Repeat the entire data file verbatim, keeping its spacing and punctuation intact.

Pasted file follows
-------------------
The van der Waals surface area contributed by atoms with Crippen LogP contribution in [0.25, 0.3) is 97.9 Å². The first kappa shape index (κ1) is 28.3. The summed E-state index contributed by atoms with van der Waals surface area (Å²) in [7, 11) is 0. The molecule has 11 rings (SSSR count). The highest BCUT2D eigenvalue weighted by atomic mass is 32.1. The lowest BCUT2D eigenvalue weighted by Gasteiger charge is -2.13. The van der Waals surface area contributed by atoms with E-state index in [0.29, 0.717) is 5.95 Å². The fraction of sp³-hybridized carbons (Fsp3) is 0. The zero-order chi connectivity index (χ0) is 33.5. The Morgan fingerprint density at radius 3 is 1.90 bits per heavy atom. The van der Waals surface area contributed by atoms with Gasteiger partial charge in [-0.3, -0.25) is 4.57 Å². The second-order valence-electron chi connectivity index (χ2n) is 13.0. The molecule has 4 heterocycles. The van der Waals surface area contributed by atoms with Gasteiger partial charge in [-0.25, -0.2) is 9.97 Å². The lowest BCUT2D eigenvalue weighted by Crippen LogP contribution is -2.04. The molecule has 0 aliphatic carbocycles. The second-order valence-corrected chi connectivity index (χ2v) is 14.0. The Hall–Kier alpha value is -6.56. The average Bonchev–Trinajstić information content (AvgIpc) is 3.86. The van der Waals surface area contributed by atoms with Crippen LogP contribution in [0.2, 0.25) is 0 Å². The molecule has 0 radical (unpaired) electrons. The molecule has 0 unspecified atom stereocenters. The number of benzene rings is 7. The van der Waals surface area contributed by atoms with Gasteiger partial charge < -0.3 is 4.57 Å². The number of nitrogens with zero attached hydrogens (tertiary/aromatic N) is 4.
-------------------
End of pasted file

The van der Waals surface area contributed by atoms with Crippen LogP contribution in [0.25, 0.3) is 97.9 Å². The first kappa shape index (κ1) is 28.3. The summed E-state index contributed by atoms with van der Waals surface area (Å²) in [7, 11) is 0. The molecule has 11 rings (SSSR count). The highest BCUT2D eigenvalue weighted by atomic mass is 32.1. The lowest BCUT2D eigenvalue weighted by Gasteiger charge is -2.13. The van der Waals surface area contributed by atoms with E-state index in [0.29, 0.717) is 5.95 Å². The fraction of sp³-hybridized carbons (Fsp3) is 0. The zero-order chi connectivity index (χ0) is 33.5. The Morgan fingerprint density at radius 3 is 1.90 bits per heavy atom. The van der Waals surface area contributed by atoms with Gasteiger partial charge in [-0.3, -0.25) is 4.57 Å². The second-order valence-electron chi connectivity index (χ2n) is 13.0. The molecule has 4 heterocycles. The van der Waals surface area contributed by atoms with Gasteiger partial charge in [-0.25, -0.2) is 9.97 Å². The lowest BCUT2D eigenvalue weighted by Crippen LogP contribution is -2.04. The molecule has 0 aliphatic carbocycles. The second-order valence-corrected chi connectivity index (χ2v) is 14.0. The Hall–Kier alpha value is -6.56. The average Bonchev–Trinajstić information content (AvgIpc) is 3.86. The van der Waals surface area contributed by atoms with Crippen LogP contribution in [0.2, 0.25) is 0 Å². The molecule has 0 radical (unpaired) electrons. The molecule has 0 unspecified atom stereocenters. The number of benzene rings is 7. The van der Waals surface area contributed by atoms with Gasteiger partial charge < -0.3 is 4.57 Å². The number of nitrogens with zero attached hydrogens (tertiary/aromatic N) is 4.